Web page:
Three women who were arrested for demonstrating and wearing balaclavas outside the Russian Consulate this summer will challenge a law dating back to 1845 that prohibits masks at public gatherings. "We believe this law is overly broad," Norman Siegel, the attorney for the women, told the Times. "Political protest is a quintessential freedom of expression."

The women were arrested during a demonstration in solidarity with the Russian punk band Pussy Riot, and were charged with disorderly conduct and violating N.Y. Penal Law § 240.35(4), which prohibits "being masked or in any manner disguised" and congregating with others who are also masked. Naturally, the law has an exception for masquerade parties "or like entertainment" (read: Halloween).

The law, which is a subsection of New York's loitering statute, was initially adopted in 1845 during the Anti-Rent War in response to tenants who sought to prevent "distress sales" of their property by dressing up as Native Americans and attacking their landlords.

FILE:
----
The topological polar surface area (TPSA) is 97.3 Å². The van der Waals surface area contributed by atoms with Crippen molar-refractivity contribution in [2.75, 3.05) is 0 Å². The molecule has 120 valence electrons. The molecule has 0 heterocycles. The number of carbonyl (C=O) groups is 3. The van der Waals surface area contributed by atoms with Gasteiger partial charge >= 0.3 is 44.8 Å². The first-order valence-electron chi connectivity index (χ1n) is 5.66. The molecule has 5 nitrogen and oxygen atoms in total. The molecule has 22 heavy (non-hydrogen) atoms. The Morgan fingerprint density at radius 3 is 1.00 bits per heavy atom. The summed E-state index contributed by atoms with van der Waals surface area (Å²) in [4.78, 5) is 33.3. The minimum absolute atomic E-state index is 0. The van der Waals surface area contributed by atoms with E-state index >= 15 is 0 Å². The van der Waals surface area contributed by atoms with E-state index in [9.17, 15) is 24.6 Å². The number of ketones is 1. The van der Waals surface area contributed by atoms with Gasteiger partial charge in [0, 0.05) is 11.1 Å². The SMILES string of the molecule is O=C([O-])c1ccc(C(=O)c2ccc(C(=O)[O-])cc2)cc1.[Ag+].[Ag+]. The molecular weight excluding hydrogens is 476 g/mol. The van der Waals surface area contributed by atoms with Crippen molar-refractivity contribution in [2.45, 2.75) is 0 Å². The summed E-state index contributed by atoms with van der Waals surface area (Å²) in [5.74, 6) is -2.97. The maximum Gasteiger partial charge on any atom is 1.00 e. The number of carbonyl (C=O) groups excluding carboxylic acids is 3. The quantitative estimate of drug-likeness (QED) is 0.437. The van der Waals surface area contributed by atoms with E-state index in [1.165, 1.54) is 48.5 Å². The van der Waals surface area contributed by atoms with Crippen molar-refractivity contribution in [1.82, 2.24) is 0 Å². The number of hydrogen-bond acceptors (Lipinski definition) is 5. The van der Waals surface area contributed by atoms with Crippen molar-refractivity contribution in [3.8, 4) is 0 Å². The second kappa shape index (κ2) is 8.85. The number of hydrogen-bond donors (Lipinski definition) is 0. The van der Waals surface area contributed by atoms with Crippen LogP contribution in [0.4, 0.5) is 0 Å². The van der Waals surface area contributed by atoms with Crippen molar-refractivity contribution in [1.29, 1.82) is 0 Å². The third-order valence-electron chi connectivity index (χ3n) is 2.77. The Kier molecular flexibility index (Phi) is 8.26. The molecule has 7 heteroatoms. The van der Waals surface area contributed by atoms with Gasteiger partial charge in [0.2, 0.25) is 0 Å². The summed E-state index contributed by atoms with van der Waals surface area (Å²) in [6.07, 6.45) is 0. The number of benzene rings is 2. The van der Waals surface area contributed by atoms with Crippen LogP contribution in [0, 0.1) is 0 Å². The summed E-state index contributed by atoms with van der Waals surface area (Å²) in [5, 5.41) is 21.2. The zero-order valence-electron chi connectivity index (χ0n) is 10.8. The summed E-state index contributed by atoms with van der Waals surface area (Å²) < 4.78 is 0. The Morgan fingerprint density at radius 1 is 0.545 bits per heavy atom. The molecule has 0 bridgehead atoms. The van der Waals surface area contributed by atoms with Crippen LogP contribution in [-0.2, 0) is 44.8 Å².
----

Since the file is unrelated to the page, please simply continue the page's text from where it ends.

In 1999, the KKK petitioned to wear their masks during demonstrations in the city, and sued when they were prohibited from doing so. While the United States District Court for the Southern District of New York sided with the KKK, the 2nd Circuit Court of Appeals (which then included current Supreme Court Justice Sonia Sotomayor) ruled that because the Klan members were already wearing a hood and a robe, the mask would be "redundant."

Another challenge to the law in 2000 failed to prove that the black bandanas worn by anarchists arrested on May Day in Union Square were necessary to prevent harassment by law enforcement. Most recently, the law was used to arrest Occupy Wall Street protesters.

Siegel tells the Times that his legal approach will be different from prior strategies in that he will attempt to prove that the mask itself was integral to the women's expression (members of Pussy Riot also donned balaclavas when they gave an illicit performance in a Russian Orthodox Church). Previous arguments have relied on the mask being necessary to protect the identity of its wearer because the ideas being advanced may be controversial.

“It’s not just what you’re saying but how you’re saying it that should be protected from interference by the government," said Rachel Weldon, one of the three protesters going to trial.